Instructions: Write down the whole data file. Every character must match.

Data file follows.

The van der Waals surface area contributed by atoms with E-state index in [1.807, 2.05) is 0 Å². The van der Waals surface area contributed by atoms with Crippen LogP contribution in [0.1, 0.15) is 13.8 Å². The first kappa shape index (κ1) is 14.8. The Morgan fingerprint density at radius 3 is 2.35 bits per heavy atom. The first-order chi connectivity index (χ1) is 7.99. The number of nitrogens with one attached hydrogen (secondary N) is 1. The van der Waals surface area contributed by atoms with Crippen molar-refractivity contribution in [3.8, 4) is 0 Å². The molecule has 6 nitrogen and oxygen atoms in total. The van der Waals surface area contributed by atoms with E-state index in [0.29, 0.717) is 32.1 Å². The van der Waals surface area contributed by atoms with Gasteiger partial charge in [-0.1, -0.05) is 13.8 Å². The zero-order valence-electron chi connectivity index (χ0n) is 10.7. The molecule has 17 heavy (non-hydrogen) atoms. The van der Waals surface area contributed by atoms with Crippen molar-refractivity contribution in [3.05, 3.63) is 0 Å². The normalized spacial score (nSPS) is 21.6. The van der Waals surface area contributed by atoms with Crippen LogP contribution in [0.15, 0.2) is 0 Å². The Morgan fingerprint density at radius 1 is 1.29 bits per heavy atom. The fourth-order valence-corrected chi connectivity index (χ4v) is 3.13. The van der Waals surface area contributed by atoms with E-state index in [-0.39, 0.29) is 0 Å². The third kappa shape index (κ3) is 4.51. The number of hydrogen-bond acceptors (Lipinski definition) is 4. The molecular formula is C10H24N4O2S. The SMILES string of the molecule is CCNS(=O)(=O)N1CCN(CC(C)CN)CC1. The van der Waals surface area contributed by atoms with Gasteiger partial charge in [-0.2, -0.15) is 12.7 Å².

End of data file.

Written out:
The van der Waals surface area contributed by atoms with E-state index in [1.807, 2.05) is 0 Å². The van der Waals surface area contributed by atoms with Crippen LogP contribution in [0.1, 0.15) is 13.8 Å². The first kappa shape index (κ1) is 14.8. The Morgan fingerprint density at radius 3 is 2.35 bits per heavy atom. The first-order chi connectivity index (χ1) is 7.99. The number of nitrogens with one attached hydrogen (secondary N) is 1. The van der Waals surface area contributed by atoms with Crippen molar-refractivity contribution in [3.8, 4) is 0 Å². The molecule has 6 nitrogen and oxygen atoms in total. The van der Waals surface area contributed by atoms with E-state index in [0.29, 0.717) is 32.1 Å². The van der Waals surface area contributed by atoms with Gasteiger partial charge in [-0.1, -0.05) is 13.8 Å². The zero-order valence-electron chi connectivity index (χ0n) is 10.7. The molecule has 17 heavy (non-hydrogen) atoms. The van der Waals surface area contributed by atoms with Crippen molar-refractivity contribution in [3.05, 3.63) is 0 Å². The normalized spacial score (nSPS) is 21.6. The van der Waals surface area contributed by atoms with Crippen LogP contribution in [0.15, 0.2) is 0 Å². The Morgan fingerprint density at radius 1 is 1.29 bits per heavy atom. The fourth-order valence-corrected chi connectivity index (χ4v) is 3.13. The van der Waals surface area contributed by atoms with E-state index in [-0.39, 0.29) is 0 Å². The third kappa shape index (κ3) is 4.51. The number of hydrogen-bond acceptors (Lipinski definition) is 4. The molecular formula is C10H24N4O2S. The SMILES string of the molecule is CCNS(=O)(=O)N1CCN(CC(C)CN)CC1. The van der Waals surface area contributed by atoms with Gasteiger partial charge in [-0.2, -0.15) is 12.7 Å².